Matt Gronaw shows that big bass and big smiles go hand-in-hand with this "plus sized" largemouth bass he caught recently at Deep Creek Lake.
Matt Gronaw shows that big bass and big smiles go hand-in-hand with this "plus sized" largemouth bass he caught recently at Deep Creek Lake. (Jim Gronaw photo)

For more than 40 years, friends and family members and I have been visiting Garrett County’s Deep Creek Lake in quest of both fun and fishing on a varied quest from this mountaintop playground. Yes, it can get crowded in the summer and boating traffic, rentals and food services can run high.

But compared to an oceanside gig, I’ll head toward the mountains anytime.


Our most recent visit to the big lake (3,900 acres) set my son Matt and I on an excellent cabin in the upper lake with plenty of “lakeside access,” a very loose term that often amounts to little, or no access throughout much of the rental realm at DCL. No issues where we were at, as several boat docks and shoreline areas gave us plenty of fishing opportunities.

We had fished here a year ago and smacked chain pickerel, northern pike and other species pretty hard and were anticipating much the same on this outing.

In those 40 years of vacation-like visits to this lake, I must admit that the lake has been good to me and my family in terms of angling success. Some of my best days have been on the ice, catching huge yellow perch in 20 feet of water or a trio of legal walleyes for the pan. Bluegills over 11 inches have come to hand and the ever present toothy critters (pike and pickerel) always seem to be around. In recent years, my son has scored well on smallmouths and rock bass with his daughters.

At this year’s late September gig, we focused on chucking big Mepps spinners and live minnows below bobbers to catch whatever might take them. Early morning and late evening time frames were prime, as were mid-day visits to the state park’s rocky shorelines.

In the past, we had also rocked ‘em with gaudy hair jigs fished slowly over visible weed tops.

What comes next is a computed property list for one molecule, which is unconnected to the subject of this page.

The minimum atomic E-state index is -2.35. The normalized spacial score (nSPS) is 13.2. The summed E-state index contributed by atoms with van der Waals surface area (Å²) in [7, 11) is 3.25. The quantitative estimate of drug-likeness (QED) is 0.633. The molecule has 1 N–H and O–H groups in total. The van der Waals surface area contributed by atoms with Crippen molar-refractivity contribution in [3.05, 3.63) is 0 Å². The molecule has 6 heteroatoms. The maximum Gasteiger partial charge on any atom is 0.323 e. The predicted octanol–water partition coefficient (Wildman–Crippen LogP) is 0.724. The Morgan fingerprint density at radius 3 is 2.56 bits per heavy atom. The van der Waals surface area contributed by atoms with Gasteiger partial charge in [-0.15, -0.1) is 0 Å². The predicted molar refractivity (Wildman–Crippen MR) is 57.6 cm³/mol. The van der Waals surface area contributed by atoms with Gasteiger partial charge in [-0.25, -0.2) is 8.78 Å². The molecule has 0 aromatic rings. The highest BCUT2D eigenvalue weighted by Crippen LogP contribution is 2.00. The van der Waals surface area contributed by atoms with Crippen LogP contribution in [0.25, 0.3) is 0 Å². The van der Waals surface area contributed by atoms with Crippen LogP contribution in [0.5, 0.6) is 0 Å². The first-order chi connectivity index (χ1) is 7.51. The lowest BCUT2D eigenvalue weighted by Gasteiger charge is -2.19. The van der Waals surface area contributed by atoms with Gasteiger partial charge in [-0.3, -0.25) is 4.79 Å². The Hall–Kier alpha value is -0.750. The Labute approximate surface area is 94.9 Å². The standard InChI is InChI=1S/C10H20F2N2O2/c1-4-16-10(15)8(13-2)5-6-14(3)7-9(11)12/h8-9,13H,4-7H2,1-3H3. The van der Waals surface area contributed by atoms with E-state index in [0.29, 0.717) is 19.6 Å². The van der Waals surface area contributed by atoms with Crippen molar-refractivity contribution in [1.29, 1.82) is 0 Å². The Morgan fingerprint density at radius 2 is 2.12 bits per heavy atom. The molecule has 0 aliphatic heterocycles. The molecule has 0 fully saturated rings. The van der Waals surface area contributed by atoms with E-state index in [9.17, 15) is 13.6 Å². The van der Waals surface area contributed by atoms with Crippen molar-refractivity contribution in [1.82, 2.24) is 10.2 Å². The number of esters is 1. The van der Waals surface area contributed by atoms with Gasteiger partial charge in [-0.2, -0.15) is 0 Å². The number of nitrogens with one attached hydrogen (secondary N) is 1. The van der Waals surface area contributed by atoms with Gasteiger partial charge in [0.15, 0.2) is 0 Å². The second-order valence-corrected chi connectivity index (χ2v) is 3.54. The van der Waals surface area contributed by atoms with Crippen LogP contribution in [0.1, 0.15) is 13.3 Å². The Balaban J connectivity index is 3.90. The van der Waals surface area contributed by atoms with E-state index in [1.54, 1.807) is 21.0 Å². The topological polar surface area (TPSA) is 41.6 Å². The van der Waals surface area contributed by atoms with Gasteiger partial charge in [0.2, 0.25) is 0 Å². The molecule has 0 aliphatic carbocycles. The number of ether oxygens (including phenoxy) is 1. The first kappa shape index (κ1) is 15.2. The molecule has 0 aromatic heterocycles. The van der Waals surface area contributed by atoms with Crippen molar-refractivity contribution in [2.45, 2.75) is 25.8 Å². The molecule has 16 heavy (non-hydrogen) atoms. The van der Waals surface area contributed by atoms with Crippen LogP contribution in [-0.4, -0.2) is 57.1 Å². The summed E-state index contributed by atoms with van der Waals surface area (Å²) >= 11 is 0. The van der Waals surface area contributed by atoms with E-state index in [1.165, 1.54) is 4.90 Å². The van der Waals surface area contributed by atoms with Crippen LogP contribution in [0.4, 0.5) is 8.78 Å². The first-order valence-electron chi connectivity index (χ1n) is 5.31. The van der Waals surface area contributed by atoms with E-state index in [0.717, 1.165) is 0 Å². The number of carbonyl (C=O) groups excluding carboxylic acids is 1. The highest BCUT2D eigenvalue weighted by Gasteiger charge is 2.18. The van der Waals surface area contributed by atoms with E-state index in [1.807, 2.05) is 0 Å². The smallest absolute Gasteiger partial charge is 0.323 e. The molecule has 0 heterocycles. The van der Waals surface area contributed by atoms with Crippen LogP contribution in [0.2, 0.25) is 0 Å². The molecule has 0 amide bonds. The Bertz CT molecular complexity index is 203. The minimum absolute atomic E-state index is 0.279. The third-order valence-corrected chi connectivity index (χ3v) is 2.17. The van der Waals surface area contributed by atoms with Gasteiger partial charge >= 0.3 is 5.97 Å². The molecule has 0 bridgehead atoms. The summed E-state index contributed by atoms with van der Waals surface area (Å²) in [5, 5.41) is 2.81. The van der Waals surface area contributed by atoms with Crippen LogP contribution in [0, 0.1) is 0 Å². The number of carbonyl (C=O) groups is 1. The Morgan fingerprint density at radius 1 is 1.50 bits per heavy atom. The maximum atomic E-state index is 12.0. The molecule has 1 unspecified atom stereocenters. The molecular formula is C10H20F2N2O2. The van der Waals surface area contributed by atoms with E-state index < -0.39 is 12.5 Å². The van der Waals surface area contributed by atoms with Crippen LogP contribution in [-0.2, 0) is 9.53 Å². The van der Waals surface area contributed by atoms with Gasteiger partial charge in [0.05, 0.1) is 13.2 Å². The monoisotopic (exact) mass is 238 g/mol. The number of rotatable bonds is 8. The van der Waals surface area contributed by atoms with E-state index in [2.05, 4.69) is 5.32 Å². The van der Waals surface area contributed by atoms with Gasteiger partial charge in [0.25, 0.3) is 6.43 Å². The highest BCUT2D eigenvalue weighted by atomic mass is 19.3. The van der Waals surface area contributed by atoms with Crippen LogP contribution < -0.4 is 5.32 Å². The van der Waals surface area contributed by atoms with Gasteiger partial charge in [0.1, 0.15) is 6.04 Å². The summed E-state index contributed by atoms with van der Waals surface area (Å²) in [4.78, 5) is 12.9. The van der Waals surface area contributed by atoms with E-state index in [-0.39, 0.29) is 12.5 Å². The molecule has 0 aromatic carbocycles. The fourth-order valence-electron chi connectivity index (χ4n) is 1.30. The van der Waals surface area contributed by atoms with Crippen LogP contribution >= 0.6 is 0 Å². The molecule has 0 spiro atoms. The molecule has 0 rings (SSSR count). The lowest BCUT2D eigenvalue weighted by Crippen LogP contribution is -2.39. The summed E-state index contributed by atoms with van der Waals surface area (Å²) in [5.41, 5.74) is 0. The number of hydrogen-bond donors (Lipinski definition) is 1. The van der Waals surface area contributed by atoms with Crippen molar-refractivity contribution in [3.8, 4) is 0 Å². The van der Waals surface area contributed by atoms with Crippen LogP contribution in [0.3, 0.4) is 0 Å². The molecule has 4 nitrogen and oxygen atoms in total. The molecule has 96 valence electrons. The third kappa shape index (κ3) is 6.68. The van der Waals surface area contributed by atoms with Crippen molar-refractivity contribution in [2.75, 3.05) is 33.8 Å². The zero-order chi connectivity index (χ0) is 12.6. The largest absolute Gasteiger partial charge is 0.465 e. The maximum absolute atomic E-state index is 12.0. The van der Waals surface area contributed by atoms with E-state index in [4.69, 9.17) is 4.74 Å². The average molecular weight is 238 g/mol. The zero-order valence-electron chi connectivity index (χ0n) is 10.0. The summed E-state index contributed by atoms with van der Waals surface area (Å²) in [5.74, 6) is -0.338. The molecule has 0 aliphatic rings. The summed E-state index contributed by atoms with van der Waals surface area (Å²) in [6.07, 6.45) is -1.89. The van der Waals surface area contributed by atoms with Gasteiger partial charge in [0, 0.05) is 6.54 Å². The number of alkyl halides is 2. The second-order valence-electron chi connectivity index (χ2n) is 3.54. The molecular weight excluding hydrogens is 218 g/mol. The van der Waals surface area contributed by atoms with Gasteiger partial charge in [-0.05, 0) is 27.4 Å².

Matt was first to score with a smallish chain pickerel on a big Mepps. It has always amazed me as to how aggressive smaller fish seem to be as they engulf lures literally half their size! On several occasions during the trip even modest sized Esox species inhaled the big hardware, coming dangerously close to severing our 15-pound mono leaders with those sharp canine teeth.

And then when a much bigger fish strikes, they seem to just barely get a hook in them. What’s up with that?

Anyway ... fishing wasn’t sensational, but it was consistent enough to make things interesting. Our most consistent action took place at the state park as we caught a slew of pint-sized smallmouths with the minnow/bobber rigs in crystal clear water. Most of these ran around 10 to 12 inches, some smaller.

But, every once in a while, you can catch a 14- or 15-incher and enjoy the ride on light tackle. Back in July, Matt and his daughter Elena teamed up with a superb 16.5 inch smallmouth bass that fought like a demon and made a pretty good memory for the two of them. It’s also a good spot for a citation-sized chain pickerel or even a nice largemouth bass from time to time.

Meanwhile, back at the cabin, Matt and I would recline after a long day of fishing, quaff a few Mello Yellos and plot strategy for the next day. At DCL, there’s always a chance for a big fish be it a pike, pickerel, bass or walleye. We were catching fish along our lakefront area, but nothing special, until Matt decided to toss a few minnows.

Then, it happened.

We were fishing between a series of floating docks and I just happened to glance up, and saw that he was fast to a good fish. Hitting the switch on my action cam, I hoofed it his way with the camera rolling. I could tell by the boils and swirls that he had latched onto something good, something you hope for when you visit DCL. Circling around and behind him, I realized that his fish was not a toothy critter at all, but rather, a fish of the bass persuasion, and a very large one at that.

My son often will display his best, most natural smile when he has the opportunity to hoist a big fish, which he was about to demonstrate. With steely calmness and co-ordination, he reached down and put the lower-jaw grip on a hulking, broad-shouldered largemouth bass that looked to be an easy five-pound specimen. That smile is a sight I have come to know and love over the years and even decades that we have enjoyed the outdoors together. Like the smell of bacon or the handshake from an old friend, it never grows old.

We worked quickly to get a few good photos of the fish and to unhook it for the release. Many anglers would have kept such a fish, either for a more than hearty meal or a lacquered and lifeless memory on the wall.


Matt choose neither, having landed bigger bass from trips long ago. And that’s not a brag, but rather a testament as to our respect and appreciation to one of God’s magnificent creatures. As we watched the fish swim away, we both knew it was indeed the fish of the trip, and it was. Deep Creek Lake had once again provided variety, and memories, for this father and son duo.